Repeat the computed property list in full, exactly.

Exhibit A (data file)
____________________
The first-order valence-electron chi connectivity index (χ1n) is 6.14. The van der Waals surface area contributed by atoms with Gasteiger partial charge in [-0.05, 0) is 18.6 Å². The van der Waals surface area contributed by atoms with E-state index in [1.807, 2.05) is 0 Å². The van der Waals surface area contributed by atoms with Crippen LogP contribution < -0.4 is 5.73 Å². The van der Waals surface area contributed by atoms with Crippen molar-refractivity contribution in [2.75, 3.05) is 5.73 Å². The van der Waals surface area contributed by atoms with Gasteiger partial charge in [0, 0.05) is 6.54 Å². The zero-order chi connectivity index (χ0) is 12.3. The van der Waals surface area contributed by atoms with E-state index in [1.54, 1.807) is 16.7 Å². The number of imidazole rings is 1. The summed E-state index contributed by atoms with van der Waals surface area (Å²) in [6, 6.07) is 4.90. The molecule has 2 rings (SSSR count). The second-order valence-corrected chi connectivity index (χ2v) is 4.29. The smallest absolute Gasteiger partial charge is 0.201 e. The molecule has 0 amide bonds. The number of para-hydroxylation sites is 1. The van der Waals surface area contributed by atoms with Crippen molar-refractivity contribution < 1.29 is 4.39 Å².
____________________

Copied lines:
The first-order valence-electron chi connectivity index (χ1n) is 6.14. The van der Waals surface area contributed by atoms with Gasteiger partial charge in [-0.05, 0) is 18.6 Å². The van der Waals surface area contributed by atoms with E-state index in [1.807, 2.05) is 0 Å². The van der Waals surface area contributed by atoms with Crippen LogP contribution < -0.4 is 5.73 Å². The van der Waals surface area contributed by atoms with Crippen molar-refractivity contribution in [2.75, 3.05) is 5.73 Å². The van der Waals surface area contributed by atoms with Gasteiger partial charge in [0, 0.05) is 6.54 Å². The zero-order chi connectivity index (χ0) is 12.3. The van der Waals surface area contributed by atoms with E-state index in [1.54, 1.807) is 16.7 Å². The number of imidazole rings is 1. The summed E-state index contributed by atoms with van der Waals surface area (Å²) in [6, 6.07) is 4.90. The molecule has 2 rings (SSSR count). The second-order valence-corrected chi connectivity index (χ2v) is 4.29. The smallest absolute Gasteiger partial charge is 0.201 e. The molecule has 0 amide bonds. The number of para-hydroxylation sites is 1. The van der Waals surface area contributed by atoms with Crippen molar-refractivity contribution < 1.29 is 4.39 Å².